got this spark. I've got to feed it something / Or put it out for good."
Ray has always been the passionate half of the Indigo Girls, the folksinger who you know had a rock album or two in her. You could hear it when she sped up Dire Straits' mopey breakup ballad "Romeo and Juliet" into a match-and-gasoline triumph, and in the tinge of nightmare in her songs on the duo's self-titled breakthrough album: the dread in "Kid Fears," the self-destruction in "Blood and Fire."
So Ray's fans thrilled to hear her go electric on Stag (2000). Backed by the all-female punk-rock band the Butchies on half the songs, she got angry, singing about murdered gay teen Matthew Shepard on "Laramie" and disrespect for women in the music industry on "Lucystoners." Yet Stag wasn't entirely satisfying. Ray told one interviewer it was made up of "old songs I could never quite finish." My favorite, "Black Heart Today," clocked in at 2:10 and seemed to be missing a third verse.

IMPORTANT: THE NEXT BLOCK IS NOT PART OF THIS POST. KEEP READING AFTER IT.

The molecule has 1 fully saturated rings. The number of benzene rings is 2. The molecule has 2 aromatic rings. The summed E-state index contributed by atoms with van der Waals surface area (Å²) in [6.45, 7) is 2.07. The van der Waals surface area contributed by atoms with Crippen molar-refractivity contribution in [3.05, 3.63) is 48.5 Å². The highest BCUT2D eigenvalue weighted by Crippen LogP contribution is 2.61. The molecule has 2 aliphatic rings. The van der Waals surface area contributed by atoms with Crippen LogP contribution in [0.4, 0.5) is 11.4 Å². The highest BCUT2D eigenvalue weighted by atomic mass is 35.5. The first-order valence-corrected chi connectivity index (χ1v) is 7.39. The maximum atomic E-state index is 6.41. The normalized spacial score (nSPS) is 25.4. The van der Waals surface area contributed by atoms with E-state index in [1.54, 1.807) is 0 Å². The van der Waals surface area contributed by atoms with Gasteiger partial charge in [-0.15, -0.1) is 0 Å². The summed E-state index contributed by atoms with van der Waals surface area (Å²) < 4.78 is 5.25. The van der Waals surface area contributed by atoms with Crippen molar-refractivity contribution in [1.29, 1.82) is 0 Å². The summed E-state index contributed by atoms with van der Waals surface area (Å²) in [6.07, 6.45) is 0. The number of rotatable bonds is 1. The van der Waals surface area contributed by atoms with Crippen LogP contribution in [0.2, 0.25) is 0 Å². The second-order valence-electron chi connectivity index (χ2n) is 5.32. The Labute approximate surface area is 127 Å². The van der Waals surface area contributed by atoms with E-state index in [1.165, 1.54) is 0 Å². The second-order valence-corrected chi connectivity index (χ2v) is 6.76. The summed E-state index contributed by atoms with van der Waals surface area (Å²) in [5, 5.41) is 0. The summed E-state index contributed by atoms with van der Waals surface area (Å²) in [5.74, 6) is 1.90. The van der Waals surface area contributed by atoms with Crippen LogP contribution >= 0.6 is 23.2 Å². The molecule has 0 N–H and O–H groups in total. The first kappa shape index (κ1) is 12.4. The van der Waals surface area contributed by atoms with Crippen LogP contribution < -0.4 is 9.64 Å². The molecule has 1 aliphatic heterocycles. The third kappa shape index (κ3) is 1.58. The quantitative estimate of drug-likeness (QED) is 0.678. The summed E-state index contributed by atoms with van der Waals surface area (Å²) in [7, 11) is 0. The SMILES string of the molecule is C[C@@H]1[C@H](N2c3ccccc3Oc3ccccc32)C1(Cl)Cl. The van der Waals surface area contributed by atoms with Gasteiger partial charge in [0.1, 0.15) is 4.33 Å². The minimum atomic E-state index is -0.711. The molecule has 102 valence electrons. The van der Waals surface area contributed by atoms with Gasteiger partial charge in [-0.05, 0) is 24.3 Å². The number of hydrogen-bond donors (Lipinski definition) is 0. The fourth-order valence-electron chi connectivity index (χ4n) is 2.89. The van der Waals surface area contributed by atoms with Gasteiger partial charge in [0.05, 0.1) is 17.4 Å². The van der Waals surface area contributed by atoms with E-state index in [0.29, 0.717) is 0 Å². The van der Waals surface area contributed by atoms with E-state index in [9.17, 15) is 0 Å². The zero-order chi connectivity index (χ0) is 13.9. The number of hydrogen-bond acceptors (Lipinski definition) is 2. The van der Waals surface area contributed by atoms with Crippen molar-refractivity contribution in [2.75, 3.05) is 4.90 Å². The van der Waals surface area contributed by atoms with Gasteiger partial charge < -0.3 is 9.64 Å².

There are no unfinished tracks on Prom. It's a major work, full of great songwriting. It starts as a concept album about high school, but before long, its tales of repressed desire and the search for identity and connection become universal. Backed on some tracks by two members of queercore band Team Dresch and Luscious Jackson drummer Kate Schellenbach, Ray plays with musical styles more than ever, and for maybe the first time, she lets the music tell the story and allows the lyrics to reveal themselves slowly.
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